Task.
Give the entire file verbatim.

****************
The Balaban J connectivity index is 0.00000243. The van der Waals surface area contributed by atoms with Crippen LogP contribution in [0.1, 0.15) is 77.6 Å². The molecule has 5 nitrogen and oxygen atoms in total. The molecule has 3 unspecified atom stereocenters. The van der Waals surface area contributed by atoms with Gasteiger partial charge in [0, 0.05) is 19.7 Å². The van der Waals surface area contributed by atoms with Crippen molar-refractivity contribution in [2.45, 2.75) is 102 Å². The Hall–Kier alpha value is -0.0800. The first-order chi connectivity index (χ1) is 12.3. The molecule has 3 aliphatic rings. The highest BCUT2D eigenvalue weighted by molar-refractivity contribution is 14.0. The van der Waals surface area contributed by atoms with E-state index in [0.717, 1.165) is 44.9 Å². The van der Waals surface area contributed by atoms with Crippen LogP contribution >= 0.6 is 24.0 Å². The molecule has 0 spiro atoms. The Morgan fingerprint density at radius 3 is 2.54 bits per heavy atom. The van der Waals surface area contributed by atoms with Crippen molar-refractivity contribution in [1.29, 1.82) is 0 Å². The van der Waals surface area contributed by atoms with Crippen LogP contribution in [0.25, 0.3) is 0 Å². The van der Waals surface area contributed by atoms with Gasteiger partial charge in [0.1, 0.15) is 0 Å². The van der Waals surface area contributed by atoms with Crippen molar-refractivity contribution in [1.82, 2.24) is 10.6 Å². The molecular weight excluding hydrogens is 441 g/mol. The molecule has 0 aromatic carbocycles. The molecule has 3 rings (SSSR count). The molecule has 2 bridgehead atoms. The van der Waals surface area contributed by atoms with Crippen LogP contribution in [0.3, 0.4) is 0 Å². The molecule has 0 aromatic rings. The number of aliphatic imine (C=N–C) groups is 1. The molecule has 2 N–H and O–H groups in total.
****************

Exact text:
The Balaban J connectivity index is 0.00000243. The van der Waals surface area contributed by atoms with Crippen LogP contribution in [0.1, 0.15) is 77.6 Å². The molecule has 5 nitrogen and oxygen atoms in total. The molecule has 3 unspecified atom stereocenters. The van der Waals surface area contributed by atoms with Gasteiger partial charge in [0, 0.05) is 19.7 Å². The van der Waals surface area contributed by atoms with Crippen molar-refractivity contribution in [2.45, 2.75) is 102 Å². The Hall–Kier alpha value is -0.0800. The first-order chi connectivity index (χ1) is 12.3. The molecule has 3 aliphatic rings. The highest BCUT2D eigenvalue weighted by molar-refractivity contribution is 14.0. The van der Waals surface area contributed by atoms with E-state index in [0.717, 1.165) is 44.9 Å². The van der Waals surface area contributed by atoms with Crippen LogP contribution >= 0.6 is 24.0 Å². The molecule has 0 spiro atoms. The Morgan fingerprint density at radius 3 is 2.54 bits per heavy atom. The van der Waals surface area contributed by atoms with Crippen molar-refractivity contribution in [1.29, 1.82) is 0 Å². The van der Waals surface area contributed by atoms with Crippen LogP contribution in [0.25, 0.3) is 0 Å². The van der Waals surface area contributed by atoms with Gasteiger partial charge in [0.1, 0.15) is 0 Å². The van der Waals surface area contributed by atoms with Crippen molar-refractivity contribution in [1.82, 2.24) is 10.6 Å². The molecular weight excluding hydrogens is 441 g/mol. The molecule has 0 aromatic carbocycles. The molecule has 3 rings (SSSR count). The molecule has 2 bridgehead atoms. The van der Waals surface area contributed by atoms with Crippen LogP contribution in [0.3, 0.4) is 0 Å². The molecule has 0 aromatic rings. The number of aliphatic imine (C=N–C) groups is 1. The molecule has 2 N–H and O–H groups in total.